Usually, when Donald Trump goes into ALL CAPS mode on Twitter, it’s to stress an adjective that he wants to apply to one of his opponents, or to a media organization he’s displeased with. A flailing opponent is “SAD!”, an unflattering article about him is “BAD!”
But unlike many of his social media rants, which seem like Trump just letting his id off the leash for a good run, his tweet last night denouncing a deal between Texas Sen. Ted Cruz and Ohio Gov. John Kasich to deny him the Republican presidential nomination as an act of “DESPERATION!” actually looked like pretty solid analysis.
Not long before, both the Cruz and Kasich campaigns released statements reporting that the candidates had agreed on a strategy that would allow Cruz to compete against Trump in Indiana without interference from Kasich, and Kasich to focus on Oregon and New Mexico without competition from Cruz. (Oregon and New Mexico, combined, have almost the same number of delegate available as Indiana.)
“Having Donald Trump at the top of the ticket in November would be a sure disaster for Republicans,” said Cruz campaign manager Jeff Roe. “Not only would Trump get blown out by Clinton or Sanders, but having him as our nominee would set the party back a generation. To ensure that we nominate a Republican who can unify the Republican Party and win in November, our campaign will focus its time and resources in Indiana and in turn clear the path for Gov. Kasich to compete in Oregon and New Mexico, and we would hope that allies of both campaigns would follow our lead.”
In a similar statement, Kasich communications director John Weaver said, “Donald Trump doesn’t have the support of a majority of Republicans — not even close, but he currently does have almost half the delegates because he’s benefited from the existing primary system. Our goal is to have an open convention in Cleveland, where we are confident a candidate capable of uniting the Party and winning in November will emerge as the nominee.”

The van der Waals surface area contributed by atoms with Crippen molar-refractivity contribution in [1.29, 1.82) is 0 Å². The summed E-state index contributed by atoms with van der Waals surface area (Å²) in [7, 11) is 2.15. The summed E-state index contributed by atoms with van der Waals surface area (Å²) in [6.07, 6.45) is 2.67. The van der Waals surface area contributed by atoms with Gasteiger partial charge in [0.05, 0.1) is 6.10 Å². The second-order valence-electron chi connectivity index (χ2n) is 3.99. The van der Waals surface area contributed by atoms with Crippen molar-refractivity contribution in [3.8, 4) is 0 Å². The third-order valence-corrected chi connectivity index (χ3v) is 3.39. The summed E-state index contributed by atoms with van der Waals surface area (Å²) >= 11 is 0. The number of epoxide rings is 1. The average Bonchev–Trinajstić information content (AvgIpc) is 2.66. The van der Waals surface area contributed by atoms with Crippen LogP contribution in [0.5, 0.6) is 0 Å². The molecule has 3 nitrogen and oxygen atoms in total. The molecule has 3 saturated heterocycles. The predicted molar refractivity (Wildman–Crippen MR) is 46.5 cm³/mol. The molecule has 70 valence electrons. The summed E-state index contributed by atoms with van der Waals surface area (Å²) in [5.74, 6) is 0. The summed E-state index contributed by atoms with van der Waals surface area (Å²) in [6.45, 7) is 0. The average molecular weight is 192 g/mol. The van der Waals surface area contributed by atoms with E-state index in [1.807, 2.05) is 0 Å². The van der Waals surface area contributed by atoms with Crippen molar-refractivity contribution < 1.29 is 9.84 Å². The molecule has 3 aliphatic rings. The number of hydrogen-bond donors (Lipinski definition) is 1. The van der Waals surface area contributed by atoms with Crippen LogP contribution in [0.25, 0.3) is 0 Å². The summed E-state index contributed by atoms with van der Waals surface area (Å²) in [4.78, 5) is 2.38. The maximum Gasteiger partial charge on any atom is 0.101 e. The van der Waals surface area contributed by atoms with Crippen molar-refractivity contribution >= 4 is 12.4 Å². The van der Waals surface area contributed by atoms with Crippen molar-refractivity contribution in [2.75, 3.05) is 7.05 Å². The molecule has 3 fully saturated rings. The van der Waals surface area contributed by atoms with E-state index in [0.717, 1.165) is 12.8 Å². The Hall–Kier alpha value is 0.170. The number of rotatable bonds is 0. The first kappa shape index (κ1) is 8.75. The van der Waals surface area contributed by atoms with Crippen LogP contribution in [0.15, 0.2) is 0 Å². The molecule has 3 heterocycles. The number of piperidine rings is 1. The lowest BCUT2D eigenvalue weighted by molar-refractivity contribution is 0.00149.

Both candidates said that they would plan to compete as usual in the other states that remain on the primary calendar. However, with both mathematically eliminated from the race for a first-ballot nomination, their focus has now plainly shifted away from winning states and toward stopping Trump from earnings enough delegates to win the nomination outright.
The problem is that while organized efforts to thwart a surprisingly successful frontrunner aren’t unheard of in presidential politics, they rarely work out well.
Pat Buchanan, the conservative firebrand who once worked as a speechwriter for Richard Nixon, said that at one point the former president told him, “Buchanan, if you ever hear of a group getting together to stop X, be sure to put your money on X.”
Nixon spoke from experience. He had been sucked into an effort to short-circuit the insurgent candidacy of Arizona Sen. Barry Goldwater in 1964. The effort failed (though Nixon wound up as a highly effective advocate for Goldwater), but its existence created a level of bitterness within the party that contributed to Goldwater’s epic loss to Lyndon Johnson later that year.
In 1976, the Democratic Party establishment lined up against Jimmy Carter, the relatively unknown first-term governor of Georgia. The so-called ABC movement, for “Anybody But Carter” sent a wave of more mainstream candidates against Carter, but none survived. Carter went on to win the White House against Gerald Ford, the former Nixon vice president who had barely survived a primary challenge from Ronald Reagan.
The Cruz-Kasich alliance may, at this point, be the only shot at preventing Trump from amassing the 1,237 pledged delegates he would need for a guaranteed first-ballot nomination at the GOP convention in July. But it’s a high-risk strategy — sort of like a hockey team pulling the goalkeeper off the ice in the final seconds of a close game. It gives the team more power on offense, but leaves a gaping vulnerability on defense.
Maybe Cruz can take a big chunk of the vote in Indiana, denying Trump some of the state’s 57 delegates. He currently trails the billionaire by about six points in the Hoosier state. It’s not clear whether Kasich can do well in either Oregon or New Mexico, as neither state has been polled recently.
What’s obvious, though, is that the “collusion,” as Trump calls it, between his two remaining opponents plays right into the narrative the Trump campaign has been maintaining for weeks. The party elites can’t beat him straight up, so they are resorting to trickery and technicalities instead. If Trump can successfully convince voters in Indiana that they are at ground zero of the latest attempt to “rig” the election, the Cruz-Kasich plan may achieve exactly the opposite of the result it intends.